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Washington Town to Serve as Test-Site in Minimum Wage Battle

The Dow Jones Industrial Average is up almost 26% year-to-date.  As the stock market continues on its rapidly ascending trajectory, so too has the call to raise the minimum wage. The federal minimum wage, which is currently pegged at $7.25 per hour, has not risen since 2009. In fact, when adjusted for inflation, it has steadily decreased over the past several decades. According to the Bureau of Labor Statistics Inflation Calculator, the minimum wage of $1.60 an hour in 1968 would be worth $10.74 today.

A 2013 report released by the University of California, Berkeley, Center for Labor Research and Education reveals that 52% of the families of fast food workers rely on public assistance programs, costing taxpayers nearly $7 billion a year. In New York, the situation is even more extreme, as 60% of workers rely on assistance. To make matters worse, the traditional conception of fast-food jobs as a safe-haven for teenagers gaining experience before moving on to higher-paying work has all but disappeared. 67% of fast-food workers are adults 20 and older. 68% are the main earners in their families and over one-quarter are raising children.

Organizations such as Fast Food Forward, which provided funding for the study, have organized and participated in strikes, protests, and other community events in an effort to raise the minimum wage to $15 an hour. While pressure on corporations like McDonald’s and Wal-Mart has increased, company spokesmen insist that employment matters are controlled by individual franchisees. Such structuring complicates the issue, as franchisees do not necessarily share in lavish profits and must pay rent and royalties.

Opponents of an increase argue that such a hike would result in higher prices for consumers and greater competition for a smaller number of open positions. Proponents point to new studies that indicate wage increases have little impact on unemployment levels. Either way, the race to $15 is gaining traction. Last week, the Seattle suburb SeaTac passed an ordinance that would raise the minimum wage to $15 an hour (with an annual adjustment for inflation). The measure, known as Proposition 1, affects about 6,300 people who work at the SeaTac International Airport, hotels, and rental-car agencies. The measure also requires that if covered employers have additional hours of work available, “then it shall offer those hours of work first to existing qualified part-time employees before hiring additional part-time employees or subcontractors.”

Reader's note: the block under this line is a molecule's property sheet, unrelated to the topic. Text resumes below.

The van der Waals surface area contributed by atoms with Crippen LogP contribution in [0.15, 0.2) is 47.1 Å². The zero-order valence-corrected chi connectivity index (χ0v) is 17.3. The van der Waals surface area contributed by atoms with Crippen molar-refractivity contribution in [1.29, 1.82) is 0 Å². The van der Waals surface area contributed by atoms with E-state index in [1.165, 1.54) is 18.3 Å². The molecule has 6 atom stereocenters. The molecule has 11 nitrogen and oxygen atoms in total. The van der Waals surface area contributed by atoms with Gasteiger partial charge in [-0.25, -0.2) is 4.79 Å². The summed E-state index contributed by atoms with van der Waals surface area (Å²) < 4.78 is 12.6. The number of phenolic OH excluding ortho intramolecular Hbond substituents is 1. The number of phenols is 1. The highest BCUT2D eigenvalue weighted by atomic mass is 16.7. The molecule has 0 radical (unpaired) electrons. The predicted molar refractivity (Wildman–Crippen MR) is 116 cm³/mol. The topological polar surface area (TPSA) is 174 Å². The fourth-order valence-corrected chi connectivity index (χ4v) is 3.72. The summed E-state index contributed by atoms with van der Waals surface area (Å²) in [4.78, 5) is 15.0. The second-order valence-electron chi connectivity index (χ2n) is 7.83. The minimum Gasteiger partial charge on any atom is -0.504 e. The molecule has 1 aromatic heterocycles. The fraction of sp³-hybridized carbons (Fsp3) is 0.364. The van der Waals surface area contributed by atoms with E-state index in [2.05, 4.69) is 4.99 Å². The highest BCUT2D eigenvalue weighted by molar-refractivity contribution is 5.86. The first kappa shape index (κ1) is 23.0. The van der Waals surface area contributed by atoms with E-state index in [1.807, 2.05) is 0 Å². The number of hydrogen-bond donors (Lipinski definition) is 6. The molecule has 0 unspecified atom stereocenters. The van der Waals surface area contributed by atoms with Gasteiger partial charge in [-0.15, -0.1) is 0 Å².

The results of the election were certified late Nov. 26 after tallies revealed 3,040 “yes” votes (50.64%) and 2,963 votes in opposition (49.36%). While the state’s election laws do not require a recount, one can be obtained by paying 25 cents per ballot. The organization Common Sense SeaTac has said it will make such a request. Opposition groups had earlier failed in a legal challenge to stop the council from adopting the ordinance or putting it on the ballot.

Elsewhere around the country, five states have increased their hourly minimum rates. In November, New Jersey voters approved a measure to raise the minimum from $7.25 to $8.25 after a bill passed earlier in the year was vetoed by Governor Christie. In New York, the minimum wage is set to increase to $8.00 an hour on December 31 of this year and again to $9.00 by the end of 2015. In response to the Berkeley report, New York City Mayor-elect Bill de Blasio stated, “This report shows that not only are fast food chains making inequality worse by paying poverty level wages, but they are also costing New York taxpayers millions by refusing to pay a decent wage. These workers deserve the right to organize, so they can bargain for better pay for the work they do.  These economic inequalities are why I am committed to fighting to lift the wage floor in our city and create good-paying middle-class jobs in all five boroughs.”

Whatever the outcome, SeaTac will serve as a fertile testing ground for other cities and states debating increases to their own wage floors. If local businesses run for the hills in SeaTac, the Chicago-economists may be proven right. On the other hand, if the lower and middle-classes gain much-needed financial relief without a corresponding increase in prices for consumers, the fight for $15 may have a chance at national success.

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